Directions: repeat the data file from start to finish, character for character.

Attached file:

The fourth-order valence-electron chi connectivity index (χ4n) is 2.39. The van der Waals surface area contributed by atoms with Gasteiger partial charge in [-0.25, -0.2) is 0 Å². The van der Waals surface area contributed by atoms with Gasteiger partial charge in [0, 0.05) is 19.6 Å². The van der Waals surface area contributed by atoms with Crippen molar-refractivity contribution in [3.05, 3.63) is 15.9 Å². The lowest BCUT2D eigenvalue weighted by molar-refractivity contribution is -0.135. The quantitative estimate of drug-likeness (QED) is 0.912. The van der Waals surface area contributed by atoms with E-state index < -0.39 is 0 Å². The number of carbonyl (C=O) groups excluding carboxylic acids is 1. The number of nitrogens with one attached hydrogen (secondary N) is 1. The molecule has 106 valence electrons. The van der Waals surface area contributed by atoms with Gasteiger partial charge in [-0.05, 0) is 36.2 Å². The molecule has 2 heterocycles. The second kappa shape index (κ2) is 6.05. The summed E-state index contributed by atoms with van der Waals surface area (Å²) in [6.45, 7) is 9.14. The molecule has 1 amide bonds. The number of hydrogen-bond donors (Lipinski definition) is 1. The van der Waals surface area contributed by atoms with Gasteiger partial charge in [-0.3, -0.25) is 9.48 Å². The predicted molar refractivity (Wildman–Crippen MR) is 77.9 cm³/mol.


The fourth-order valence-electron chi connectivity index (χ4n) is 2.39. The van der Waals surface area contributed by atoms with Gasteiger partial charge in [-0.25, -0.2) is 0 Å². The van der Waals surface area contributed by atoms with Gasteiger partial charge in [0, 0.05) is 19.6 Å². The van der Waals surface area contributed by atoms with Crippen molar-refractivity contribution in [3.05, 3.63) is 15.9 Å². The lowest BCUT2D eigenvalue weighted by molar-refractivity contribution is -0.135. The quantitative estimate of drug-likeness (QED) is 0.912. The van der Waals surface area contributed by atoms with E-state index < -0.39 is 0 Å². The number of carbonyl (C=O) groups excluding carboxylic acids is 1. The number of nitrogens with one attached hydrogen (secondary N) is 1. The molecule has 106 valence electrons. The van der Waals surface area contributed by atoms with Gasteiger partial charge in [-0.05, 0) is 36.2 Å². The molecule has 2 heterocycles. The second kappa shape index (κ2) is 6.05. The summed E-state index contributed by atoms with van der Waals surface area (Å²) in [6.45, 7) is 9.14. The molecule has 1 amide bonds. The number of hydrogen-bond donors (Lipinski definition) is 1. The van der Waals surface area contributed by atoms with Gasteiger partial charge in [-0.3, -0.25) is 9.48 Å². The predicted molar refractivity (Wildman–Crippen MR) is 77.9 cm³/mol.